Despite all the admiration she deserves for her dedication and long hours, there is also a vanity of long hours and (in her current job) long miles of travel. You must be very, very important if your work requires you to be constantly flying through time zones to midnight meetings that last for hours. Of course our secretary of state is very important — so why does she have to prove it?
In 1899, the economist Thorstein Veblen wrote a book, “The Theory of the Leisure Class,” which asserted that you prove your status or rank in society by displaying “conspicuous leisure” — that is, how little you appear to work. That may have been true in Veblen’s day, but it surely is not true of the generation of which Mrs. Clinton and her husband are by now the undisputed leaders. (Who else? Nobody is nominating George W. Bush.) For us, the highest form of ritual obeisance is to tell someone, “You must be very busy.”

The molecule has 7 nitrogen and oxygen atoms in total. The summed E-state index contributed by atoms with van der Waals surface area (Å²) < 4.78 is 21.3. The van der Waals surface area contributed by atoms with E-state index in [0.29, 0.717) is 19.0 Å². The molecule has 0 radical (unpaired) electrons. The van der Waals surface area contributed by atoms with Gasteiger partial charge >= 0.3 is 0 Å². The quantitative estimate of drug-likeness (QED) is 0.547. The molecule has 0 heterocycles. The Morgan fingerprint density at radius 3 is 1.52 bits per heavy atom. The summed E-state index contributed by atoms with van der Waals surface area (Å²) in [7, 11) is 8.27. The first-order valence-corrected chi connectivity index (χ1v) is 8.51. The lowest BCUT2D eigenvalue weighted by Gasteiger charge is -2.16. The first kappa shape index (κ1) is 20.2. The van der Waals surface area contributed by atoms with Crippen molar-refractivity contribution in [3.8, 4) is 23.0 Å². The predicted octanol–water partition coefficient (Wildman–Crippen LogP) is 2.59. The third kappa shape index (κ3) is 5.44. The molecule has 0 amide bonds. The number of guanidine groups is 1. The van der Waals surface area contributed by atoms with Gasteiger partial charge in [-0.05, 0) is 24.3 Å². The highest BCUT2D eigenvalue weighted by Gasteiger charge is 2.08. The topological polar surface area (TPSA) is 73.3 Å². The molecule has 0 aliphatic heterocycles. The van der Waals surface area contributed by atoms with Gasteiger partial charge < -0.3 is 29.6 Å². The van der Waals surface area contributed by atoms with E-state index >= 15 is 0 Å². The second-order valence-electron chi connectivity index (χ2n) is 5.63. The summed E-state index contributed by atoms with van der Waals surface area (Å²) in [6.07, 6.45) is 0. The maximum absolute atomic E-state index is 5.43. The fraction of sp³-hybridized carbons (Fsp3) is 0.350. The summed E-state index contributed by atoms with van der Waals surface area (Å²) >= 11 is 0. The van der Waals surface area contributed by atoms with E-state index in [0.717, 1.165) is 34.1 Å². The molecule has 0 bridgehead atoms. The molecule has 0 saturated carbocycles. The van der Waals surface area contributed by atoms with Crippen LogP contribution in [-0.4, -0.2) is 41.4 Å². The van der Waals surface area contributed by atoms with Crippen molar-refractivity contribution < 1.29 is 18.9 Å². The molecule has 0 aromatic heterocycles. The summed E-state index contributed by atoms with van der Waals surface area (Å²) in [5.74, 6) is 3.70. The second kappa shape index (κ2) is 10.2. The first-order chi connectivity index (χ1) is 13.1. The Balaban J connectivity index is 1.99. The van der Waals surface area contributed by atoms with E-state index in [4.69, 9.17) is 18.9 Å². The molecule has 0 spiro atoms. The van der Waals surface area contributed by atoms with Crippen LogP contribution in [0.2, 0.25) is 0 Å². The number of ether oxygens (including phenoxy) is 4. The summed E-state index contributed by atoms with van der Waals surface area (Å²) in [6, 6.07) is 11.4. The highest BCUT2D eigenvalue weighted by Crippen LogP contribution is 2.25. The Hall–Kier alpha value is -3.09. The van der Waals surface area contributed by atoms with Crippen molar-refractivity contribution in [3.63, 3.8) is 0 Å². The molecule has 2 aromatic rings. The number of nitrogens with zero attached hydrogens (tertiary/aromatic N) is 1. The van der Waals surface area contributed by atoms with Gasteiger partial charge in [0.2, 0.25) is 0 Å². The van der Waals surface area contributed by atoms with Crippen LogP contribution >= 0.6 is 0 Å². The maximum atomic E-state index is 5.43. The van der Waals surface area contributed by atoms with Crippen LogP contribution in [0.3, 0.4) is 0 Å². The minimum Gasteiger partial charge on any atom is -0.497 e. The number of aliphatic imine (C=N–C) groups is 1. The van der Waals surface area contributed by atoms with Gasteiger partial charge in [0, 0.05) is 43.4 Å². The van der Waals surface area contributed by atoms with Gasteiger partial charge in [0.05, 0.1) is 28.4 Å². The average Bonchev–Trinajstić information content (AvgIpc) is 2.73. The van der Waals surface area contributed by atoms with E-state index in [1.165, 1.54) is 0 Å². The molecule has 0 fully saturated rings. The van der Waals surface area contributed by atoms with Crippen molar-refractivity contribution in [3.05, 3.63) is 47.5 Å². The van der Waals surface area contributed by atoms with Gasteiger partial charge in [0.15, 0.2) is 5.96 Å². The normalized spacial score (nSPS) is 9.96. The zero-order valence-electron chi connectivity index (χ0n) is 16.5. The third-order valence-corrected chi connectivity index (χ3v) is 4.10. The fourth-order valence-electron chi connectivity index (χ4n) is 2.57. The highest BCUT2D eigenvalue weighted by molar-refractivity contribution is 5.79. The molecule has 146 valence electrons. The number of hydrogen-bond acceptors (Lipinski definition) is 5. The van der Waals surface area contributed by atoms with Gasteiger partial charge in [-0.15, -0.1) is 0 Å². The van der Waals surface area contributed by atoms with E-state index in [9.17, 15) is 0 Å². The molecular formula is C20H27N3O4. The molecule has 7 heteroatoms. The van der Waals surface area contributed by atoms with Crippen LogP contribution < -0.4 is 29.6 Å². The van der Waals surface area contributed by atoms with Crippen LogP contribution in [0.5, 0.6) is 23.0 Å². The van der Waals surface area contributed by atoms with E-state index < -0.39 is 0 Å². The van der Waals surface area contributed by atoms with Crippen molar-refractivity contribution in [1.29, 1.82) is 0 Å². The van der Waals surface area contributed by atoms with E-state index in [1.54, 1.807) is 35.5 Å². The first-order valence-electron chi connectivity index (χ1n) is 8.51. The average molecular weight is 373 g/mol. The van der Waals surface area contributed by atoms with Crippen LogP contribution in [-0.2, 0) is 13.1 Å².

Travel is an especially good way to stay — and appear — busy. Otherwise, you are at risk of actually being at your desk when someone calls. What could be more embarrassing? I don’t mean to suggest that all or even most business travel, let alone diplomatic travel, is for show. Just that much of it is.